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Topic: "Could not find FAT16/FAT32 partition" - after attempt to format by SD-formatter (Read 3635 times) previous topic - next topic

falexandru

I try to format a microSD 16 GB Kingston (SDHC), using Formatter software from SD Association
:

https://www.sdcard.org/downloads/formatter_4/

I am on Win7 64, a USB thumb card reader (checked: it is labeled "SD/SDHC/MMC").

I use both options of the Formatter (on and off). The Formatter only runs in Quick format mode (others said "not supported).

The formatting action ends successfully stating "FAT32"

I took out the microSD and put it in the Arduino module . This one:

https://www.optimusdigital.ro/memorii/1516-modul-slot-card-microsd.html?search_query=micro+sd+modul&results=152

I mounted the module on Arduino UNO R3, along with a temperature sensor and put the SD in. The SD card is supposed to serve as data logger for the temperature sensor.

I run the test scketch bellow (CS is on pin 8 on my board).

The result is:

"Initialization SD card...wiring is correct and a card is present
Cardtype SD2
Could not find FAT16/FAT32 partition
Make sure you've formatted the card"

I run the Windows 7 format command. Same result.

The card is new, not used in any other device.

I do not post schematics because the SD test said it is correct.

===

Question:

My hypothesis is that the format program formats the SD as an SD, and not as a SDHC, for unknown reasons. Then, when the Arduino attempts reading it it turns to a conflictual situation: it is declared an SD, but physically is an SDHC.

I did a google search but it returns a bunch of SD cards basic formatting operation - not useful in my case.  

What could be wrong in my routine above to format the SD?

Thank you very much!



falexandru

Code: [Select]


/*
  SD card test
   
 This example shows how use the utility libraries on which the'
 SD library is based in order to get info about your SD card.
 Very useful for testing a card when you're not sure whether its working or not.
   
 The circuit:
  * SD card attached to SPI bus as follows:
 ** MOSI - pin 11 on Arduino Uno/Duemilanove/Diecimila
 ** MISO - pin 12 on Arduino Uno/Duemilanove/Diecimila
 ** CLK - pin 13 on Arduino Uno/Duemilanove/Diecimila
 ** CS - depends on your SD card shield or module.
       Pin 4 used here for consistency with other Arduino examples

 
 created  28 Mar 2011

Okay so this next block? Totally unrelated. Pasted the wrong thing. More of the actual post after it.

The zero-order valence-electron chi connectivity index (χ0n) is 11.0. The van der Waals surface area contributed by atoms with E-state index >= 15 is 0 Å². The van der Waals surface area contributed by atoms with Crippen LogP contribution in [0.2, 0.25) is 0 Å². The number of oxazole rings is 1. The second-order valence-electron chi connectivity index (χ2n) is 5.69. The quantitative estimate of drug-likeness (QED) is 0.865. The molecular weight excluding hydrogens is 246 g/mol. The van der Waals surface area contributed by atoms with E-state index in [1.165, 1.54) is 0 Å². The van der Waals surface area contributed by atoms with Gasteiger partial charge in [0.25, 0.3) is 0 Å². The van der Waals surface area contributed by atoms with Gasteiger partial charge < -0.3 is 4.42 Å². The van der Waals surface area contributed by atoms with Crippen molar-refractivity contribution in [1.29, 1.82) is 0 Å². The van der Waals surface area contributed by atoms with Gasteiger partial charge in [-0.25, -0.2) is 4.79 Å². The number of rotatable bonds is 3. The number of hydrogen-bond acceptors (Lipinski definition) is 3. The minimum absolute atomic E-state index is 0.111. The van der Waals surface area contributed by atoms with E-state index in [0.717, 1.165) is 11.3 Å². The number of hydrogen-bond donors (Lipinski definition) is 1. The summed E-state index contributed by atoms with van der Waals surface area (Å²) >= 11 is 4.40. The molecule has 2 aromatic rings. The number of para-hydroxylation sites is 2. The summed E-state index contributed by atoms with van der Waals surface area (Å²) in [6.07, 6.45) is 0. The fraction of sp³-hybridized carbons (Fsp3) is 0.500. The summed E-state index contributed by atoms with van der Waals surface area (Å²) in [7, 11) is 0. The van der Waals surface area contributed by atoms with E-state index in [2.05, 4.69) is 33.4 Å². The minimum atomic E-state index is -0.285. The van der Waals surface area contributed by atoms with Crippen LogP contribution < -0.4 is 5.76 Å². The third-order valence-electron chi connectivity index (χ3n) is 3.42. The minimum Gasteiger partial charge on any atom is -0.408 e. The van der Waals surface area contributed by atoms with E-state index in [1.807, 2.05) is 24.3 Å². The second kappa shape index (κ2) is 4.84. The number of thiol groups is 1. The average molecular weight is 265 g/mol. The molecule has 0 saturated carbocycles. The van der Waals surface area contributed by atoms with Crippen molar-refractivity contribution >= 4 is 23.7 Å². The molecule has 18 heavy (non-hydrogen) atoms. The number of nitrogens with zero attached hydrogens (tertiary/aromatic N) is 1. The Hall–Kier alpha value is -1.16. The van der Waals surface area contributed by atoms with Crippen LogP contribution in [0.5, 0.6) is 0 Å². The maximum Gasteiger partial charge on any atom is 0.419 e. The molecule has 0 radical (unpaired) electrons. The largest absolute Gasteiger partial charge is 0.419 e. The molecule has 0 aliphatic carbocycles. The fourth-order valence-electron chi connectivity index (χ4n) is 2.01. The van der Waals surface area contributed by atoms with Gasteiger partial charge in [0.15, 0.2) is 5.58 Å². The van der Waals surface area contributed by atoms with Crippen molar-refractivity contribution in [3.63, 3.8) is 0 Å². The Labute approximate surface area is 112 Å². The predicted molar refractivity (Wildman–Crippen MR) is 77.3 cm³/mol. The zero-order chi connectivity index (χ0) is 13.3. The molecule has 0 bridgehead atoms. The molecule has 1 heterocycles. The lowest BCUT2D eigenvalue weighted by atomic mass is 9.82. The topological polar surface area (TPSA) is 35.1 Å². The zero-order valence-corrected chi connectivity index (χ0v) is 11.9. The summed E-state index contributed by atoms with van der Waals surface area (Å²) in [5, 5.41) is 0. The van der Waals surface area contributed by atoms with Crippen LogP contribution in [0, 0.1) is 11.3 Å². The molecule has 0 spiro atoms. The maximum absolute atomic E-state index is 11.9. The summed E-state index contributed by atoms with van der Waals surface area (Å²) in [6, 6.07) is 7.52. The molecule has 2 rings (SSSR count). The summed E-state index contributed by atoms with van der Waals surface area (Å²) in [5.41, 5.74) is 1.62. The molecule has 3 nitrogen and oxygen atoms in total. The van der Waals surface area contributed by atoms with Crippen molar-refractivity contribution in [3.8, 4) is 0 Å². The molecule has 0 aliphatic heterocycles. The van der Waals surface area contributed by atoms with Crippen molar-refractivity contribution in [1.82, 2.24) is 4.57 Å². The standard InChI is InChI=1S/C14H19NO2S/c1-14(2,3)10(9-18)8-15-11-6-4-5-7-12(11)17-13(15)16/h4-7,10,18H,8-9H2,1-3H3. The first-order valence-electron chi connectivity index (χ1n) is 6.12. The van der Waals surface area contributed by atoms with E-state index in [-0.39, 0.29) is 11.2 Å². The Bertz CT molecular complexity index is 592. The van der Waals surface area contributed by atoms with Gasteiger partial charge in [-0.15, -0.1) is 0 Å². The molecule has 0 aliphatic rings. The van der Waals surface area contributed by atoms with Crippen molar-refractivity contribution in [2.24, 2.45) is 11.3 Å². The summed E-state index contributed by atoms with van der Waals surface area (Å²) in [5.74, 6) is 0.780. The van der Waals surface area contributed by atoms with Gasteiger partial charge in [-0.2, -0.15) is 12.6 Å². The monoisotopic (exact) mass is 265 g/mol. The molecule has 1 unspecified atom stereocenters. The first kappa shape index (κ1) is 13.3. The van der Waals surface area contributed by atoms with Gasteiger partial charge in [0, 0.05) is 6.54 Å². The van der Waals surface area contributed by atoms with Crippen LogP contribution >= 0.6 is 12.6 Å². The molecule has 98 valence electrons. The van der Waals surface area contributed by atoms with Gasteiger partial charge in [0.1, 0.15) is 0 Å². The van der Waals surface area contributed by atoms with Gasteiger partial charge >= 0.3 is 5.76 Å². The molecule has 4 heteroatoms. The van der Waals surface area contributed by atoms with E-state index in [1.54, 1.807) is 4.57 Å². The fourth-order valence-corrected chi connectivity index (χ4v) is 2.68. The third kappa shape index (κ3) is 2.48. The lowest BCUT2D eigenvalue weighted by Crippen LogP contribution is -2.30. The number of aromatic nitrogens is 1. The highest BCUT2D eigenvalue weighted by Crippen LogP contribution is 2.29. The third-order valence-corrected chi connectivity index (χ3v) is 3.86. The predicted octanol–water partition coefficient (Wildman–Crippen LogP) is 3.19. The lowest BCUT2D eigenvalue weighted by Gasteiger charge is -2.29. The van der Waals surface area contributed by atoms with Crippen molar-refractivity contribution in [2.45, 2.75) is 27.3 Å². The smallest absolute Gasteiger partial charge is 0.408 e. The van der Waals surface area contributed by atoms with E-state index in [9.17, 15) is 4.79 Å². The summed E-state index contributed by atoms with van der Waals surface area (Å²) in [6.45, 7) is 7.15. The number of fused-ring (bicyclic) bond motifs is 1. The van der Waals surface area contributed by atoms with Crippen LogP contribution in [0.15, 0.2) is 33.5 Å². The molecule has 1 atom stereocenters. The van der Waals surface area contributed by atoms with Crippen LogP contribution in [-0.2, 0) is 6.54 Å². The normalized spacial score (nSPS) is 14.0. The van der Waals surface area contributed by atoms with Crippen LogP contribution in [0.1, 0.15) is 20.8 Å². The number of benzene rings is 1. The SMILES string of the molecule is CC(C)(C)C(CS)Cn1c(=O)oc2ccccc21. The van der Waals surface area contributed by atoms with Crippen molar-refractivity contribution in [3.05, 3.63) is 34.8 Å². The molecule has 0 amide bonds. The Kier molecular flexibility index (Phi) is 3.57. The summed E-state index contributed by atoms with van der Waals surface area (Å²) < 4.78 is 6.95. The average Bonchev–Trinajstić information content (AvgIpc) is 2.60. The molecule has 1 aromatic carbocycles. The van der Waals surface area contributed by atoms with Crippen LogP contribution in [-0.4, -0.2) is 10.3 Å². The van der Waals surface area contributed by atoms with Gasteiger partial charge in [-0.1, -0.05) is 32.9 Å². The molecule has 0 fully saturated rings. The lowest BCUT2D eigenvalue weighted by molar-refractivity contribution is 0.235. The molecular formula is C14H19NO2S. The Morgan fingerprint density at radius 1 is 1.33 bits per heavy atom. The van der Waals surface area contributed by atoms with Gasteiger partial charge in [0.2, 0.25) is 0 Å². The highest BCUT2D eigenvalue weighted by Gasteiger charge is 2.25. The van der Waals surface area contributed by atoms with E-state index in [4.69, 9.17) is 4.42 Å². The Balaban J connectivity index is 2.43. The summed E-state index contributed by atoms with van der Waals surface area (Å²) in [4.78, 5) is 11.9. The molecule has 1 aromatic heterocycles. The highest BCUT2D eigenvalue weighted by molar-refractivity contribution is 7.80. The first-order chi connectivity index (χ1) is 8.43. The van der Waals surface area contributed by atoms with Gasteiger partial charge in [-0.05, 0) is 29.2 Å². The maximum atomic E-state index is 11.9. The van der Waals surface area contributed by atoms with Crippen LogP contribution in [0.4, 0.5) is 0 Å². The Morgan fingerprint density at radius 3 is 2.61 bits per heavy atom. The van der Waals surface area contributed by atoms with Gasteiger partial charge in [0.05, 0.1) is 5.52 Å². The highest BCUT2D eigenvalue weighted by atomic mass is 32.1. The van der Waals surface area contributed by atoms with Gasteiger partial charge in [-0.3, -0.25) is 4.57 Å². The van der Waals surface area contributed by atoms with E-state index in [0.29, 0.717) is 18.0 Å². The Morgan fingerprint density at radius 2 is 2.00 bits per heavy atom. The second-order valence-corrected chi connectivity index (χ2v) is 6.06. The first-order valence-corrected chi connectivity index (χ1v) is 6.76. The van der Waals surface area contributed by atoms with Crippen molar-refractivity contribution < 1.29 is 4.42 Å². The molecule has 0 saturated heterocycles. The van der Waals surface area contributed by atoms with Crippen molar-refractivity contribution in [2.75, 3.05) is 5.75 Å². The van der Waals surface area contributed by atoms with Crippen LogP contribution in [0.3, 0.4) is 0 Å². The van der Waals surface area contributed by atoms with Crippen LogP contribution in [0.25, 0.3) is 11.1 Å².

by Limor Fried
 modified 9 Apr 2012
 by Tom Igoe

 2015: included SPI.h and made SPI bus idle.
 */

#include <SPI.h>

// include the SD library:
#include <SD.h>

// set up variables using the SD utility library functions:
Sd2Card card;
SdVolume volume;
SdFile root;

// change this to match your SD shield or module;
// Arduino Ethernet shield: pin 4
// Adafruit SD shields and modules: pin 10
// Sparkfun SD shield: pin 8
const int chipSelect = 8;   

void setup()
{
  // Open serial communications and wait for port to open:
  Serial.begin(9600);
  Serial.println("\nCardInfo sketch");
 
  while (!Serial) {
    ; // wait for serial port to connect. Needed for Leonardo only
  }
 
  // Disable all slave selects on the SPI bus, and set 'SS' to output.
  // The Ethernet Shield uses pin 4 and 10.
  // The 'SS' is pin 10 for Uno and pin 53 for Mega.
  // But disable them all, even if SS is also pin 10.
  // The 'SS' needs to be output, for the internal SPI hardware to work properly.
  // Disable a SPI device means setting the chip select high.
  pinMode ( SS, OUTPUT);    // pin 10 on Uno, pin 53 on Mega
  digitalWrite( SS, HIGH);

  pinMode( 8, OUTPUT);       // SD chip select at pin 4
  digitalWrite( 8, HIGH);

  pinMode( 10, OUTPUT);     // W5100 chip select at pin 10
  digitalWrite( 10, HIGH);

  // SPI bus is now idle and ready to be used.
  delay(1);   


  Serial.print("\nInitializing SD card...");
  // On the Ethernet Shield, CS is pin 4. It's set as an output by default.
  // Note that even if it's not used as the CS pin, the hardware SS pin
  // (10 on most Arduino boards, 53 on the Mega) must be left as an output
  // or the SD library functions will not work.
  pinMode(10, OUTPUT);     // change this to 53 on a mega


  // we'll use the initialization code from the utility libraries
  // since we're just testing if the card is working!
  if (!card.init(SPI_HALF_SPEED, chipSelect)) {
    Serial.println("initialization failed. Things to check:");
    Serial.println("* is a card is inserted?");
    Serial.println("* Is your wiring correct?");
    Serial.println("* did you change the chipSelect pin to match your shield or module?");
    return;
  } else {
    Serial.println("Wiring is correct and a card is present.");
  }

  // print the type of card
  Serial.print("\nCard type: ");